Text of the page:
Public and cross-account functions on Serverless platforms such as AWS Lambda offer compelling use-cases to build non-HTTP, non-RESTful web services that skip API Gateway and can be connected directly to event triggers on other user's accounts.

For instance, a function processing S3 uploads with AWS Rekognition could be connected to a number of S3 buckets across several accounts, with all image processing charges aggregated and billed under one account.

At  IOpipe we support creating alarms that execute Lambda functions. We also support webhooks, but to connect those with Lambda would demand using API Gateway, which demands configuration, adds latency, and incurs charges from AWS. By invoking Lambda directly, we offer a simpler and less expensive option, which also allows our user's Serverless applications to run more natively and inclusively in Lambda.

Here's how you configure it. You create a function on Lambda. This may be done via a framework, with the AWS cli, or via the web:

exports.handler = (event, context, callback) => {
  callback(null, 'Hello world.');
};

We save this as 'hello_world'. You may choose any name, but this is the name I will use as a reference.

Setting Permissions

Now, the magic! We must add permissions to the function to allow cross-account invocation. This may only be done using the AWS cli.

Allow invocations via API & CLI:

aws lambda add-permission --function-name hello_world --statement-id PublicAccess --action 'lambda:Invoke' --principal '*'

Allow configuration of event sources:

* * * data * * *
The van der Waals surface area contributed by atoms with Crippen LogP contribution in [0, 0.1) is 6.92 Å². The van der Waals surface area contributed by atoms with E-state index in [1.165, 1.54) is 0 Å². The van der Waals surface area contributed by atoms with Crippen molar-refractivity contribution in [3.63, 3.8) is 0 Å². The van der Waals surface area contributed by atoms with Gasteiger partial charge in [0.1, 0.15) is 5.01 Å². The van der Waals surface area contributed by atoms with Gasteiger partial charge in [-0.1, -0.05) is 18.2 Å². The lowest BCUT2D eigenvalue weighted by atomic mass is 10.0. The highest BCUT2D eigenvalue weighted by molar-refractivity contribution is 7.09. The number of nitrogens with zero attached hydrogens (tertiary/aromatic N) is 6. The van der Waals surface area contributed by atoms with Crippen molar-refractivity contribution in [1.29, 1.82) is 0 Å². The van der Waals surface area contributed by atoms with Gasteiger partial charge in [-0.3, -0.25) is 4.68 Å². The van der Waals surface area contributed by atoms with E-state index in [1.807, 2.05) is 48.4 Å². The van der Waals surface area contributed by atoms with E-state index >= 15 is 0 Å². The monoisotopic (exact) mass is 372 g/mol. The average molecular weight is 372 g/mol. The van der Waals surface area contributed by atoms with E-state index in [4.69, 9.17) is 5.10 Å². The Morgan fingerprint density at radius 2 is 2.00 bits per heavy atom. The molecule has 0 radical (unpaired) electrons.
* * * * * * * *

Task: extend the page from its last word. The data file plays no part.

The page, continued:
aws lambda add-permission --function-name hello_world --statement-id PublicAccessTrigger --action 'lambda:CreateEventSourceMapping' --principal '*'

Skip ahead to Invocations across accounts, unless you'd like to know more about fine-tuning these parameters!

Notes on 'add-permission' parameters

The statement-id is a name for this permission. You would reference this statement-id when removing permissions from the Lambda.

The action is any Lambda API call. The most appropriate one for this use-case is to Invoke, but other permissions could make sense, such as granting permission to a CI/CD system to  lambda:UpdateFunctionCode.

The principal argument accepts all origins by specifying '*', but can be restricted invocations from an AWS service id or an AWS account id. This allows restricting your Lambda to invocations originating from s3, or from specific AWS accounts.

When invocations originate from AWS services, their principal will not be an account ID, but an AWS service principal such as sns.amazon.com or s3.amazon.com, and you will need to specify that principal ('--principal s3.amazon.com') and then filter AWS accounts using the '--source-account' parameter.

Invocations across accounts

Amazon gives you a ARN, which for simplicity of explanation, we'll get from the AWS dashboard:

Using the ARN, we can simply invoke this from the CLI using another AWS account:

aws lambda invoke --function-name 'arn:aws:lambda:us-east-1:0000000000:function:hello_world' --invocation-type RequestResponse --log-type Tail

You can also specify '--invocation-type DryRun' to simply verify access to the function without invoking it, or specify type Event to asynchronously invoke (fire & forget).  The --log-type Tail option was specified to get stdout, but may be skipped if you do not desire to see "Hello World" printed.

Configuring event triggers

Cross-account Lambda functions are only useful if your application can trigger them! From an account with access to your Lambda function:

aws lambda create-event-source-mapping --event-source-arn <arn> --function-name arn:aws:lambda:us-east-1:0000000000:function:hello_world

Using this, one could connect their account’s S3 bucket to a shared Lambda, trigger on SNS messages, etc. This only works on “push-style” events such as those published by S3, and not “pull-based” events as used by Kinesis. 

Conclusion

I'd love to see your examples on what you're doing with this, what use-cases our community might have! Let us know in our Slack channel!

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